Xolobeni is a cluster of rural communities on the Eastern Coast of South Africa. Tourists know the area as "The Wild Coast" because of it's beautiful and rugged coastline. The people of Xolobeni are mostly self-sufficient; living off the land and fishing in the sea, and often only travelling the 2 hours to the closest shops once a month to buy sugar, oil and other basic provisions.
The Xolobeni community has been fighting against proposed titanium dune mining for nearly 20 years. The mineral rich sand of the Wild Coast is seen as an opportunity for international mining companies to profit, with only the resistance of local residents standing in their way.
They stand to lose everything; should mining proceed it will displace hundreds of people from their ancestral land, cut off their access to the sea, pollute surrounding villages, grazing lands and water sources, and destroy grassland, estuarine and marine ecosystems. It will also necessitate the relocation of ancestral graves, and in this way sever the Amadiba people from their cultural roots.
For more than a decade, Australia’s Mineral Resources Limited has persisted in seeking to scoop 22 x 1.5 km of dunes from Xolobeni’s coast, despite repeated rejection of mining by the community. The company now says it has divested from the Xolobeni mining project. The threat of mining is now on pause because of an 18 month ministerial moratorium, imposed following the assassination of Bazooka Radebe. The application is likely to resume when the moratorium expires.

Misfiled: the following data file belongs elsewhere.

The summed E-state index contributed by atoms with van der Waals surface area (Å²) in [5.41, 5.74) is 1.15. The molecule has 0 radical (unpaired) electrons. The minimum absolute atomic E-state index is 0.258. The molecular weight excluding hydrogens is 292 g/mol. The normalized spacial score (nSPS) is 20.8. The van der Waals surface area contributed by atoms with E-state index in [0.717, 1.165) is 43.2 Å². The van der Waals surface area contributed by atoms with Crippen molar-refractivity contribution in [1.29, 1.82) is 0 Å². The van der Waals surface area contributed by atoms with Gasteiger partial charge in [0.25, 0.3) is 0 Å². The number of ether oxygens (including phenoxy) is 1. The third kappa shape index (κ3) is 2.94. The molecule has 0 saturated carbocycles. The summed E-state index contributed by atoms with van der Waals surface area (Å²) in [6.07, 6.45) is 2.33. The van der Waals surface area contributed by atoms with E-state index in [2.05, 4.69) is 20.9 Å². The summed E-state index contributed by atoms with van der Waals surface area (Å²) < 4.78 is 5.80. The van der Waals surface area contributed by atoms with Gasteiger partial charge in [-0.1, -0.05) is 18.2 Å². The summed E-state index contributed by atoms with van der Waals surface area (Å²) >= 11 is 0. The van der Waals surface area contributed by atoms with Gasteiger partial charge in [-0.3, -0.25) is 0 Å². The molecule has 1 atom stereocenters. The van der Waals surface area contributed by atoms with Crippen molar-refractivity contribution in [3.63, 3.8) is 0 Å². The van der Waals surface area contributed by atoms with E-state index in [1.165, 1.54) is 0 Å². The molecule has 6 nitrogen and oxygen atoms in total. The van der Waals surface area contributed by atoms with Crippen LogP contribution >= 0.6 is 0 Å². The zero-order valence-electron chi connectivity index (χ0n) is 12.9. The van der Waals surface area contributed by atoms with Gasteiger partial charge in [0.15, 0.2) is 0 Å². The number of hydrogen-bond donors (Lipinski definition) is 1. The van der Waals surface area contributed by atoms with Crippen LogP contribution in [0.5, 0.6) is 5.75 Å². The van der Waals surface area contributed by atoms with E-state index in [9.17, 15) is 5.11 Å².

On the 23rd April 2018 the Amadiba Crisis Committee is taking the Department of Mineral Resources to court. They are requesting that the court rules that no license to mine the area can be granted without the community's consent.
Support the Amadiba community to grow sustainable economic opportunities through tourism and agricultural projects - click here.
Read the press statement about the court case here.
This project was kindly funded by the South African Development Fund.
The writing of these postcards was facilitated by the photographer and two members of the community. In the event that the subject could not write, the postcard was dictated to, and written by the photographer or a member of the family or wider community. Quotes have been corrected in the captions where necessary.